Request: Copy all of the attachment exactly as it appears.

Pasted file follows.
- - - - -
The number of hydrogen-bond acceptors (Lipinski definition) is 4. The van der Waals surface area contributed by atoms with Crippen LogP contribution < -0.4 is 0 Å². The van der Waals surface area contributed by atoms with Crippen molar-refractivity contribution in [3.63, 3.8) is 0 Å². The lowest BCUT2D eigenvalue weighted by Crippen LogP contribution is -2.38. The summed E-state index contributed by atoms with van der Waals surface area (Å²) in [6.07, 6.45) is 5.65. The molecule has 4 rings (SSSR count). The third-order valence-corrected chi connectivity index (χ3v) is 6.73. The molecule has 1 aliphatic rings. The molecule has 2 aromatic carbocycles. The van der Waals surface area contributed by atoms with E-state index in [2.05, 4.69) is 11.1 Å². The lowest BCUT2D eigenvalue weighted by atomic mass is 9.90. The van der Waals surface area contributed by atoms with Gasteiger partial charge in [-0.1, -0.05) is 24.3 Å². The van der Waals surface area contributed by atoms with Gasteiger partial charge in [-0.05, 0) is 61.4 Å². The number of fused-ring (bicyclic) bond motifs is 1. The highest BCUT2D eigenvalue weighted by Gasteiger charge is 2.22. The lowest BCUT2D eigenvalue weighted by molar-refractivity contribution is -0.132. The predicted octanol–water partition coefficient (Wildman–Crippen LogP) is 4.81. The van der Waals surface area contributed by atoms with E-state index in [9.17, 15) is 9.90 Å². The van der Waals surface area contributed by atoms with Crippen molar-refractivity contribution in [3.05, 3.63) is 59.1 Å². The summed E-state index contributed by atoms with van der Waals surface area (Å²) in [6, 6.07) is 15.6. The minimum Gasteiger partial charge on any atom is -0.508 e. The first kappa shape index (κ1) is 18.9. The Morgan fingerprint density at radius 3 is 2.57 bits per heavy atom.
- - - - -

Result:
The number of hydrogen-bond acceptors (Lipinski definition) is 4. The van der Waals surface area contributed by atoms with Crippen LogP contribution < -0.4 is 0 Å². The van der Waals surface area contributed by atoms with Crippen molar-refractivity contribution in [3.63, 3.8) is 0 Å². The lowest BCUT2D eigenvalue weighted by Crippen LogP contribution is -2.38. The summed E-state index contributed by atoms with van der Waals surface area (Å²) in [6.07, 6.45) is 5.65. The molecule has 4 rings (SSSR count). The third-order valence-corrected chi connectivity index (χ3v) is 6.73. The molecule has 1 aliphatic rings. The molecule has 2 aromatic carbocycles. The van der Waals surface area contributed by atoms with E-state index in [2.05, 4.69) is 11.1 Å². The lowest BCUT2D eigenvalue weighted by atomic mass is 9.90. The van der Waals surface area contributed by atoms with Gasteiger partial charge in [-0.1, -0.05) is 24.3 Å². The van der Waals surface area contributed by atoms with Gasteiger partial charge in [-0.05, 0) is 61.4 Å². The number of fused-ring (bicyclic) bond motifs is 1. The highest BCUT2D eigenvalue weighted by Gasteiger charge is 2.22. The lowest BCUT2D eigenvalue weighted by molar-refractivity contribution is -0.132. The predicted octanol–water partition coefficient (Wildman–Crippen LogP) is 4.81. The van der Waals surface area contributed by atoms with E-state index in [9.17, 15) is 9.90 Å². The van der Waals surface area contributed by atoms with Crippen molar-refractivity contribution in [3.05, 3.63) is 59.1 Å². The summed E-state index contributed by atoms with van der Waals surface area (Å²) in [6, 6.07) is 15.6. The minimum Gasteiger partial charge on any atom is -0.508 e. The first kappa shape index (κ1) is 18.9. The Morgan fingerprint density at radius 3 is 2.57 bits per heavy atom.